As 2011—the year that saw the genesis of the slim-yet-powerful ultrabook—ended, we found ourselves once again awed by today’s mobile-computing technology. From a design and performance perspective, it was a great year for notebooks. With the debut of so many exciting products, 2011 closed with the resounding bang of a laptop lid: Notebook innovation is alive and well.
While fast, superlight ultrabooks dominated much of the mobile-computing conversation during the final quarter of 2011, not all consumers need (or want) the absolute lightest notebooks available, especially considering that these wunderkind laptops aren’t cheap. If a super-portable machine means spending a bunch more money or giving up screen size, storage capacity, an optical drive, and graphics power, all of a sudden, a heavier machine might not seem quite so unattractive!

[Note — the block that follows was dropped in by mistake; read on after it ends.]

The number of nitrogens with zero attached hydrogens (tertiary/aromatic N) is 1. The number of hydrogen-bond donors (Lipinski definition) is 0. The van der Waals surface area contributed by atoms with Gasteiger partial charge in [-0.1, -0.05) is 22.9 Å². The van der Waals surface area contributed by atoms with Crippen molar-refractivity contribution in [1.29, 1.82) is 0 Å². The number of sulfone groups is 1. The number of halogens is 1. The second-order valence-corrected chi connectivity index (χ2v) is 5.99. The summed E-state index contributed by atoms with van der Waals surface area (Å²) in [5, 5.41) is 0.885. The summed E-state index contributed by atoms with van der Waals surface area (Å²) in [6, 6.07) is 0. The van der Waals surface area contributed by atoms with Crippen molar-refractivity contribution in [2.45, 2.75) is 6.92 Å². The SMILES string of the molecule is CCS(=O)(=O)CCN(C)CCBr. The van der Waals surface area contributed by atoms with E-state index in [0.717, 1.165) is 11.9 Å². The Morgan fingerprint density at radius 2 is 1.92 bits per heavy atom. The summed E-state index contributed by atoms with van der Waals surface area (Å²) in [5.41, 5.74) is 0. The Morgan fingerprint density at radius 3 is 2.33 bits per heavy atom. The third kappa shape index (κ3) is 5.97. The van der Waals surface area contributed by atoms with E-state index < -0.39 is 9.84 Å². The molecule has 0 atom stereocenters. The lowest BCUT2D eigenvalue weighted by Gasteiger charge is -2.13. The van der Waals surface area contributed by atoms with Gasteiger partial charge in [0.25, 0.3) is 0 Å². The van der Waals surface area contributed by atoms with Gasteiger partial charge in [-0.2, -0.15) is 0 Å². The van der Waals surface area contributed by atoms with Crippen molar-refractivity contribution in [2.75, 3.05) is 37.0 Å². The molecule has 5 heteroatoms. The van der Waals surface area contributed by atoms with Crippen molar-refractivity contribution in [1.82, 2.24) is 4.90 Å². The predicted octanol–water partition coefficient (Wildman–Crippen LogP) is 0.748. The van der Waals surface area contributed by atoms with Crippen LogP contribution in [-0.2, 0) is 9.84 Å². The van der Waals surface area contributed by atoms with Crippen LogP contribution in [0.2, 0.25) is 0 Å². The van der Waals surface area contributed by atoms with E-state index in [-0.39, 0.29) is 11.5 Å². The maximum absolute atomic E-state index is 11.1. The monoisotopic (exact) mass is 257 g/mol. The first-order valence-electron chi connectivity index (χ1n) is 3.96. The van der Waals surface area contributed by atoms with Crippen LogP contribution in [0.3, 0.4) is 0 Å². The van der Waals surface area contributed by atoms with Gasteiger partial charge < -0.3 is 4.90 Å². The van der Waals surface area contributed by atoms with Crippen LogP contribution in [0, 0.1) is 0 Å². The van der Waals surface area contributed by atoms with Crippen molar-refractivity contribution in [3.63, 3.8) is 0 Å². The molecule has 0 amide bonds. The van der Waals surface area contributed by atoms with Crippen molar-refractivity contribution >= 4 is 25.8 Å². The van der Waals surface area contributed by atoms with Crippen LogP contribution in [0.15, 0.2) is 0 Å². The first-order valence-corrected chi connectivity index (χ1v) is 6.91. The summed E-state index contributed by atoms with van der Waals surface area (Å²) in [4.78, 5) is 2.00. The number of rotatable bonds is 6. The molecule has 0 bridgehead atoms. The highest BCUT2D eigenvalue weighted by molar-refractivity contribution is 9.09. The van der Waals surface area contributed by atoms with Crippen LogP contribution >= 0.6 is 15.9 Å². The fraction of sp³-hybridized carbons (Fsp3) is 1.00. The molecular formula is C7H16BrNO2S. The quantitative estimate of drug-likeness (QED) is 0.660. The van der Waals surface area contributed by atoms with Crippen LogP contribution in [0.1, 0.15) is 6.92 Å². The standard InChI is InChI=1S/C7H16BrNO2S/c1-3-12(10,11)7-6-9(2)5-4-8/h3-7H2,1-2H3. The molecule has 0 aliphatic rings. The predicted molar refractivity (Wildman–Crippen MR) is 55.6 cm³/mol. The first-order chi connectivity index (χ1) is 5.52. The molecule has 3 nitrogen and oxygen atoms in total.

Case in point: Lenovo’s $899 IdeaPad U400, which, due to its screen size (14 inches) and weight (4.4 pounds), fits into our “thin-and light” laptop classification. (Computer Shopper classifies “thin-and-light” notebooks as models with screens ranging in size from 13 to 14.9 inches, unless they weigh less than 4 pounds; ultrabooks are rapidly redefining these rigid categories, though.) Similar in configuration to Dell’s $999 XPS 14z, which also impressed us, the IdeaPad U400 is a gorgeous machine with lots of great features. Its performance on our benchmark tests was quite similar to that of the XPS 14z, too, which is to say above average. However, a few glaring flaws, such as a serious touch-pad quirk and a lack of a performance boost from its discrete graphics accelerator, left us feeling that Lenovo has some more work to do on this machine.